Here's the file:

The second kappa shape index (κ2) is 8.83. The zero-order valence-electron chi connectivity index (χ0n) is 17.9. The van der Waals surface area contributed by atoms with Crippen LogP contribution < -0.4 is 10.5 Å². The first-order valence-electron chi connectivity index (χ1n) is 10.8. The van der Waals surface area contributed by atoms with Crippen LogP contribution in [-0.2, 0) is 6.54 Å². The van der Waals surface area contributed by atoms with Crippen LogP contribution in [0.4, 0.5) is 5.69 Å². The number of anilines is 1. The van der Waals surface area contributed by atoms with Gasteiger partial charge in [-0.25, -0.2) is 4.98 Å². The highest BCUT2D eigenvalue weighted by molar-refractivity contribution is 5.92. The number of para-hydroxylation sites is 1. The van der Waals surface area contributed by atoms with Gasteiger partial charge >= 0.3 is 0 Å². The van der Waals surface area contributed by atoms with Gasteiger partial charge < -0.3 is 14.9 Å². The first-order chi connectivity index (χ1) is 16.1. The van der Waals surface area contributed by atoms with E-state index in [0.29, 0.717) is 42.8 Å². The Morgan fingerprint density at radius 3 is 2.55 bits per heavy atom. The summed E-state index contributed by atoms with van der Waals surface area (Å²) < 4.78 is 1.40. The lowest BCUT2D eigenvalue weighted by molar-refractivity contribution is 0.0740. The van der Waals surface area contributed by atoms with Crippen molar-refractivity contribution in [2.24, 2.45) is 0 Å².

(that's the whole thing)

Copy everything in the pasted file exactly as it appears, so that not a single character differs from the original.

The second kappa shape index (κ2) is 8.83. The zero-order valence-electron chi connectivity index (χ0n) is 17.9. The van der Waals surface area contributed by atoms with Crippen LogP contribution < -0.4 is 10.5 Å². The first-order valence-electron chi connectivity index (χ1n) is 10.8. The van der Waals surface area contributed by atoms with Crippen LogP contribution in [-0.2, 0) is 6.54 Å². The van der Waals surface area contributed by atoms with Crippen LogP contribution in [0.4, 0.5) is 5.69 Å². The number of anilines is 1. The van der Waals surface area contributed by atoms with Gasteiger partial charge in [-0.25, -0.2) is 4.98 Å². The highest BCUT2D eigenvalue weighted by molar-refractivity contribution is 5.92. The number of para-hydroxylation sites is 1. The van der Waals surface area contributed by atoms with Gasteiger partial charge >= 0.3 is 0 Å². The van der Waals surface area contributed by atoms with Gasteiger partial charge < -0.3 is 14.9 Å². The first-order chi connectivity index (χ1) is 16.1. The van der Waals surface area contributed by atoms with E-state index in [0.29, 0.717) is 42.8 Å². The Morgan fingerprint density at radius 3 is 2.55 bits per heavy atom. The summed E-state index contributed by atoms with van der Waals surface area (Å²) < 4.78 is 1.40. The lowest BCUT2D eigenvalue weighted by molar-refractivity contribution is 0.0740. The van der Waals surface area contributed by atoms with Crippen molar-refractivity contribution in [2.24, 2.45) is 0 Å².